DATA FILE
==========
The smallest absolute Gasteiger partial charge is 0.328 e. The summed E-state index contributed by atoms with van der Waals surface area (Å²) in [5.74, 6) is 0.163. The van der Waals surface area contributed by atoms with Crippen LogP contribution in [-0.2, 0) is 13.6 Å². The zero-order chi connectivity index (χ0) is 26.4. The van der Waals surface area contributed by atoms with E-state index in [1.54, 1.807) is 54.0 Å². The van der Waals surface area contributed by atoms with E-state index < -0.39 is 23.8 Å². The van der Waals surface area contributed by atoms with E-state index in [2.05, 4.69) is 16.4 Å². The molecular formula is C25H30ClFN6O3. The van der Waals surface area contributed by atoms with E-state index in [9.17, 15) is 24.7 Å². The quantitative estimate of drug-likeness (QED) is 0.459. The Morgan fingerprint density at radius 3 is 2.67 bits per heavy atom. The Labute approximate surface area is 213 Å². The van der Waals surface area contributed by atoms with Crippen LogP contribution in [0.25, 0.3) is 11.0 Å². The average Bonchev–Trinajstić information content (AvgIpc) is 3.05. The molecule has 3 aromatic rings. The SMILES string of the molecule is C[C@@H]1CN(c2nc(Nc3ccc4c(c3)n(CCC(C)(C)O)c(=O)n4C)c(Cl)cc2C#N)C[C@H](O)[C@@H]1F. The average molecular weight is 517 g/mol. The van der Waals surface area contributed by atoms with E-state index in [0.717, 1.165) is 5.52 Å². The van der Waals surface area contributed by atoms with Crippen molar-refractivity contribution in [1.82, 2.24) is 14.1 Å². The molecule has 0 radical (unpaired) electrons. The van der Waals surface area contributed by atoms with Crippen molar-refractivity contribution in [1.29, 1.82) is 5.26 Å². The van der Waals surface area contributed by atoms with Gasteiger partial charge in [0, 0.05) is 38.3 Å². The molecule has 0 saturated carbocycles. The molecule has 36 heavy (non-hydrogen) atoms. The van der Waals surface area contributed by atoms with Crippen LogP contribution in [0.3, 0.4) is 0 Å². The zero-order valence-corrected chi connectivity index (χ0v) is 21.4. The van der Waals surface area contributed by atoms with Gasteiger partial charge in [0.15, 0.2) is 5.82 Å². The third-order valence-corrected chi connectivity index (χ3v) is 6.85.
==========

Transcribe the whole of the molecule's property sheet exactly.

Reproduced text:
The smallest absolute Gasteiger partial charge is 0.328 e. The summed E-state index contributed by atoms with van der Waals surface area (Å²) in [5.74, 6) is 0.163. The van der Waals surface area contributed by atoms with Crippen LogP contribution in [-0.2, 0) is 13.6 Å². The zero-order chi connectivity index (χ0) is 26.4. The van der Waals surface area contributed by atoms with E-state index in [1.54, 1.807) is 54.0 Å². The van der Waals surface area contributed by atoms with E-state index < -0.39 is 23.8 Å². The van der Waals surface area contributed by atoms with E-state index in [2.05, 4.69) is 16.4 Å². The molecular formula is C25H30ClFN6O3. The van der Waals surface area contributed by atoms with E-state index in [9.17, 15) is 24.7 Å². The quantitative estimate of drug-likeness (QED) is 0.459. The Morgan fingerprint density at radius 3 is 2.67 bits per heavy atom. The Labute approximate surface area is 213 Å². The van der Waals surface area contributed by atoms with Crippen LogP contribution in [0.25, 0.3) is 11.0 Å². The average Bonchev–Trinajstić information content (AvgIpc) is 3.05. The molecule has 3 aromatic rings. The SMILES string of the molecule is C[C@@H]1CN(c2nc(Nc3ccc4c(c3)n(CCC(C)(C)O)c(=O)n4C)c(Cl)cc2C#N)C[C@H](O)[C@@H]1F. The average molecular weight is 517 g/mol. The van der Waals surface area contributed by atoms with E-state index in [0.717, 1.165) is 5.52 Å². The van der Waals surface area contributed by atoms with Crippen molar-refractivity contribution in [1.82, 2.24) is 14.1 Å². The molecule has 0 radical (unpaired) electrons. The van der Waals surface area contributed by atoms with Crippen molar-refractivity contribution in [1.29, 1.82) is 5.26 Å². The van der Waals surface area contributed by atoms with Gasteiger partial charge in [0, 0.05) is 38.3 Å². The molecule has 0 saturated carbocycles. The molecule has 36 heavy (non-hydrogen) atoms. The van der Waals surface area contributed by atoms with Crippen LogP contribution in [0.3, 0.4) is 0 Å². The zero-order valence-corrected chi connectivity index (χ0v) is 21.4. The van der Waals surface area contributed by atoms with Gasteiger partial charge in [0.15, 0.2) is 5.82 Å². The third-order valence-corrected chi connectivity index (χ3v) is 6.85.